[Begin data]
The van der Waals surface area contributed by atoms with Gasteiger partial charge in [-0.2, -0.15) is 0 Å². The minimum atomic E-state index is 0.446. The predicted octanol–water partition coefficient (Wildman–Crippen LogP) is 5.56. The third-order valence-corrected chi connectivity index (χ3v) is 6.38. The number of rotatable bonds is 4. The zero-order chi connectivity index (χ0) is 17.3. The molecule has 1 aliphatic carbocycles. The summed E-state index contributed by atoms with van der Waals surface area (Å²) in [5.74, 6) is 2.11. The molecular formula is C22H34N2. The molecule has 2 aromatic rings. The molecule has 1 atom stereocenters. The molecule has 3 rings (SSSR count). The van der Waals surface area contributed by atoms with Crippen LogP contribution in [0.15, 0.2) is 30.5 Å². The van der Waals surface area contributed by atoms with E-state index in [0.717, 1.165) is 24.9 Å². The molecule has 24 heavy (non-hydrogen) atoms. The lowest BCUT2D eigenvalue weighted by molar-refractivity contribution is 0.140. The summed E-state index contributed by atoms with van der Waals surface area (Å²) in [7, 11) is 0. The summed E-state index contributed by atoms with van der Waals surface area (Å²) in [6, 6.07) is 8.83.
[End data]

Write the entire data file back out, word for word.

The van der Waals surface area contributed by atoms with Gasteiger partial charge in [-0.2, -0.15) is 0 Å². The minimum atomic E-state index is 0.446. The predicted octanol–water partition coefficient (Wildman–Crippen LogP) is 5.56. The third-order valence-corrected chi connectivity index (χ3v) is 6.38. The number of rotatable bonds is 4. The zero-order chi connectivity index (χ0) is 17.3. The molecule has 1 aliphatic carbocycles. The summed E-state index contributed by atoms with van der Waals surface area (Å²) in [5.74, 6) is 2.11. The molecular formula is C22H34N2. The molecule has 2 aromatic rings. The molecule has 1 atom stereocenters. The molecule has 3 rings (SSSR count). The van der Waals surface area contributed by atoms with Crippen LogP contribution in [0.15, 0.2) is 30.5 Å². The van der Waals surface area contributed by atoms with E-state index in [0.717, 1.165) is 24.9 Å². The molecule has 24 heavy (non-hydrogen) atoms. The lowest BCUT2D eigenvalue weighted by molar-refractivity contribution is 0.140. The summed E-state index contributed by atoms with van der Waals surface area (Å²) in [7, 11) is 0. The summed E-state index contributed by atoms with van der Waals surface area (Å²) in [6, 6.07) is 8.83.